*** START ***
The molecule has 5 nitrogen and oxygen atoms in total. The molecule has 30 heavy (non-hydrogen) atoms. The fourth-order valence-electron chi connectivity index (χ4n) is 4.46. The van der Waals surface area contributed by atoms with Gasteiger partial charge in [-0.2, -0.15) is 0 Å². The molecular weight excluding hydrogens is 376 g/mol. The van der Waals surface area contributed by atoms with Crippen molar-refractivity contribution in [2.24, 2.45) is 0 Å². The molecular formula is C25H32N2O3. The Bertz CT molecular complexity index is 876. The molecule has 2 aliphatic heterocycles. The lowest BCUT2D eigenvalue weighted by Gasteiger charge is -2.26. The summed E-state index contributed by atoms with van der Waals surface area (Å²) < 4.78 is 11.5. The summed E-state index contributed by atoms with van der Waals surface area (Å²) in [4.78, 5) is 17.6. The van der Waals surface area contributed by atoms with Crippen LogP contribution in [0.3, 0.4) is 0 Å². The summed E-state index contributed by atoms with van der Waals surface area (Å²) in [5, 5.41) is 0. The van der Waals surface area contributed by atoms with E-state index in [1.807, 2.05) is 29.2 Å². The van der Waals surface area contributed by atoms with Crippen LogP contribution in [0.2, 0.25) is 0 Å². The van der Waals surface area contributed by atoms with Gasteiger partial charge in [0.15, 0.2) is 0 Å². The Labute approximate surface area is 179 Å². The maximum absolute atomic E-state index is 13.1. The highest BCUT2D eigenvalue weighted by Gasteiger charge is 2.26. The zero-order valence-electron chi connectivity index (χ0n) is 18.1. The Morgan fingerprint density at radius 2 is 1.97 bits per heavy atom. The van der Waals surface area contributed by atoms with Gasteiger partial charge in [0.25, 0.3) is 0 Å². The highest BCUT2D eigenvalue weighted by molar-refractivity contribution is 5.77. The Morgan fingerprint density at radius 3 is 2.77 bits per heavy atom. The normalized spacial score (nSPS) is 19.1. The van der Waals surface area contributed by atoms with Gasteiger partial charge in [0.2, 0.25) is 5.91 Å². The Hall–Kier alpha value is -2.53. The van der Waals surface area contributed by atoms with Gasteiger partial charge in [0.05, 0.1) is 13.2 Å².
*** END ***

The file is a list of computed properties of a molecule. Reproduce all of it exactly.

The molecule has 5 nitrogen and oxygen atoms in total. The molecule has 30 heavy (non-hydrogen) atoms. The fourth-order valence-electron chi connectivity index (χ4n) is 4.46. The van der Waals surface area contributed by atoms with Gasteiger partial charge in [-0.2, -0.15) is 0 Å². The molecular weight excluding hydrogens is 376 g/mol. The van der Waals surface area contributed by atoms with Crippen molar-refractivity contribution in [2.24, 2.45) is 0 Å². The molecular formula is C25H32N2O3. The Bertz CT molecular complexity index is 876. The molecule has 2 aliphatic heterocycles. The lowest BCUT2D eigenvalue weighted by Gasteiger charge is -2.26. The summed E-state index contributed by atoms with van der Waals surface area (Å²) < 4.78 is 11.5. The summed E-state index contributed by atoms with van der Waals surface area (Å²) in [4.78, 5) is 17.6. The van der Waals surface area contributed by atoms with Crippen LogP contribution in [0.3, 0.4) is 0 Å². The summed E-state index contributed by atoms with van der Waals surface area (Å²) in [5, 5.41) is 0. The van der Waals surface area contributed by atoms with E-state index in [1.807, 2.05) is 29.2 Å². The van der Waals surface area contributed by atoms with Crippen LogP contribution in [0.2, 0.25) is 0 Å². The van der Waals surface area contributed by atoms with Gasteiger partial charge in [0.15, 0.2) is 0 Å². The Labute approximate surface area is 179 Å². The maximum absolute atomic E-state index is 13.1. The highest BCUT2D eigenvalue weighted by Gasteiger charge is 2.26. The zero-order valence-electron chi connectivity index (χ0n) is 18.1. The Morgan fingerprint density at radius 2 is 1.97 bits per heavy atom. The van der Waals surface area contributed by atoms with Gasteiger partial charge in [0.25, 0.3) is 0 Å². The highest BCUT2D eigenvalue weighted by molar-refractivity contribution is 5.77. The Morgan fingerprint density at radius 3 is 2.77 bits per heavy atom. The normalized spacial score (nSPS) is 19.1. The van der Waals surface area contributed by atoms with Gasteiger partial charge in [0.2, 0.25) is 5.91 Å². The Hall–Kier alpha value is -2.53. The van der Waals surface area contributed by atoms with Gasteiger partial charge in [0.05, 0.1) is 13.2 Å².